There should be a common ground.

You going over there to deliberately post what is essentially garbage about a dictionary definition of "tyranny" isn't going to build consensus or get us any closer to political utopia. You're just making enemies.

I think in the end many of us want the same things, but starting out from the paradigm of "we are enemies, here are some shitty goalposts, let's debate", (Jesus Christ, there is a /r/AskLibertarians/) ... it's caustic.

Real people don't run on "logic, reasoning, and unambiguous verbiage". You're thinking of robots. I would recommend some books on Debate.

No amount of "being right" will make up for "being respected". If you want to win people to this position, I'd work on the mechanics of convincing others.

(I feel for you, this is a problem I'm very aware of myself, but you need honest feedback, not a circle-jerk.)


Edit. Deleted the posts under (nothing of value) and unsubscribed.

u/r4ndpaulsbrilloballs · 14 pointsr/EnoughLibertarianSpam

Libertarians, specifically ancaps, literally started /r/EndDemocracy and wrote books like Democracy the God that Failed and articles like A Libertarian Case for Monarchy.

Whether you personally realize it or not, libertarians really do hate democracy and want to replace it with strongman dictators, or monarchs in polite terms.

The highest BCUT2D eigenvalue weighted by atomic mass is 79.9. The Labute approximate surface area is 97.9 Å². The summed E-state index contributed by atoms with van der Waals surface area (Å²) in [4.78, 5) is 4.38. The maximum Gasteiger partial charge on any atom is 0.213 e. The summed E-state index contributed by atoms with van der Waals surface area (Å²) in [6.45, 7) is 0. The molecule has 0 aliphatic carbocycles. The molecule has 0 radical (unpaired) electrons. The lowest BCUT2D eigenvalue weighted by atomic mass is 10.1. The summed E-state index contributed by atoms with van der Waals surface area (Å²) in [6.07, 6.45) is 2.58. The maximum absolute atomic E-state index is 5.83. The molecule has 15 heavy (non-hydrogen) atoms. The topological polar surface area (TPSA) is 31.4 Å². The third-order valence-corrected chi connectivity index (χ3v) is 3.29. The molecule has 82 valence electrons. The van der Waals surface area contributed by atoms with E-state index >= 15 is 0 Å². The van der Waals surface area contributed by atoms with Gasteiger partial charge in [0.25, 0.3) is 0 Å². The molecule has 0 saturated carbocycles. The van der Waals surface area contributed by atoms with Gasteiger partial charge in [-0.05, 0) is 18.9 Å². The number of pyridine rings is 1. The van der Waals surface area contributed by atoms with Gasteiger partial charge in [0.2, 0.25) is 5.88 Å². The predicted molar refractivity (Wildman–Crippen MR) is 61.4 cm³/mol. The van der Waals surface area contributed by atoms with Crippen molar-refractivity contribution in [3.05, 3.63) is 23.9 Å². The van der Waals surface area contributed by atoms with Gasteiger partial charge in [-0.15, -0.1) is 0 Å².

u/DrGobKynes · 2 pointsr/EnoughLibertarianSpam

That's actually not anything an-cap at all, but an anarchist history of nomadic stateless peoples in Asia through the lens of groups of people avoiding the rule of southeast Asian states. It's a pretty interesting book, although I'm not sure about the author's arguments or conclusions.

It seems libertarians/an-caps have appropriated it, though.

u/RandPaulsBrilloBalls · 3 pointsr/EnoughLibertarianSpam

I didn't even mention Africa. Or China. There were millions of Chinese that starved under British rule during that time. And that's not considering anywhere else the Brits occupied under Victoria. And then there was the Indian famine of 1896 with more food exported to England. And then there was the Indian famine of 1899. Maybe the millions are adding up for you now and the picture's getting clearer?